I can tell you that the experience hurts like hell. I can tell you that it’s also an invitation to a far greater expression of yourself than you could ever have imagined. I can tell you that, despite the pain, it is a gift beyond measure.

Wishing You Peace on the Journey. . .

Friday, April 11, 2008

A Visit With Cheech

When Cameron was 19, he left to serve in the Marines. I was never too keen on the military, but it was one of the few goals he’d ever had that he stuck to. Ever since he was a young boy, he’d wanted to join the Air Force and learn to fly. In high school he joined the Air Force ROTC. It was touch and go because his grades were poor, but somehow he managed to keep his grades just high enough to stay in the program. Then, when he took the ASVAB, his scores were too low to qualify for pilot training. So he decided to be one of the few, the proud, the Marines. I think he just loved the macho image.

At 17 he pre-enlisted. I signed the papers with mixed feelings. It wasn’t long after that, that things started going to hell in a hand basket. He was ditching school, failing classes, hanging out with gang bangers. I’m sure, looking back, that he was already doing drugs at that point. He nearly didn’t graduate. But graduation was a requirement to be a Marine. They won’t take you with a GED. And he really wanted to be a Marine. So he finally went to an alternative night school and managed to graduate about a semester late. Then, off to boot camp.

Just before he left, he came to me with his cat, Cheech, begging me to take him. He said he couldn’t find anyplace else for him, he couldn’t take him with him to boot camp, and he didn’t want to have to take him to the pound. I already had two cats and I really didn’t want another one. And this was a male (I had females). And yellow (not my favorite color). And not quite a kitten, but a gangly half-grown thing (much harder to fall in love with than a tiny purring ball of fur). And not yet neutered (here come the $$). And he had a kink in the end of his tail that made him look like he’d got caught in a door at some point (who could love a cat like this?).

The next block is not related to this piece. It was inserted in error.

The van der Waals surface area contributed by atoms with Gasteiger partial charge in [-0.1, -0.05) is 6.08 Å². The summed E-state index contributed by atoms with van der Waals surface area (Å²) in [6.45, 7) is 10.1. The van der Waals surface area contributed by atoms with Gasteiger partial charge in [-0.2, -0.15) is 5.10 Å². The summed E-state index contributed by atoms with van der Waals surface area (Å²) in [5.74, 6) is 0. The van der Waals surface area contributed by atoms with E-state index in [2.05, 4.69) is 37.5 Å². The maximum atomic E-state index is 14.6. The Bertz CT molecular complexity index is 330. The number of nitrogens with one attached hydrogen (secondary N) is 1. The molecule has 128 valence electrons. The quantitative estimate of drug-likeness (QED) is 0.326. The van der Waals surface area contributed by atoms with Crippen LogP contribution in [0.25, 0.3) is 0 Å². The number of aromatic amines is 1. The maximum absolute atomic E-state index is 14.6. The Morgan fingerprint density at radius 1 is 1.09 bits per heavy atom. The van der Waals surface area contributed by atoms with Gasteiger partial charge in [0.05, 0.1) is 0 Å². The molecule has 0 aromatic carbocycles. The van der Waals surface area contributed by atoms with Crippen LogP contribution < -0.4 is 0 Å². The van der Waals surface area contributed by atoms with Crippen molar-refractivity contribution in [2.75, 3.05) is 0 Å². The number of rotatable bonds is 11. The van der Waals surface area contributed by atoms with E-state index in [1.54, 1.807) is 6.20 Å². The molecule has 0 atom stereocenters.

Cameron swore he was born like that, but I wasn’t sure I believed him. Cheech’s brother Chong had met with an unfortunate demise (the details of which were not disclosed to me) way too early in life and I figured that Cameron and the guys he lived with had probably not been the most conscientious of pet owners.

Sigh. What can I say? I’m a pushover for cats. Reluctantly I agreed to take him in.

It took me about five minutes to fall madly in love with him.

Cheech was the coolest cat I’ve ever had. He was very affectionate and loved it when I turned him on his back in my arms and scratched all those sensual places around his ears and under his chin and on his chest. That cat had a purr motor that would put a Harley to shame.

I took him to the vet and had him neutered and brought him up to date on vaccinations. Very quickly he became part of the family. When Cameron got back from 3 ½ years of service (not 4, it ended badly, but that's another story...), he wanted him back. No way. Cheech was mine and that’s all there was to it.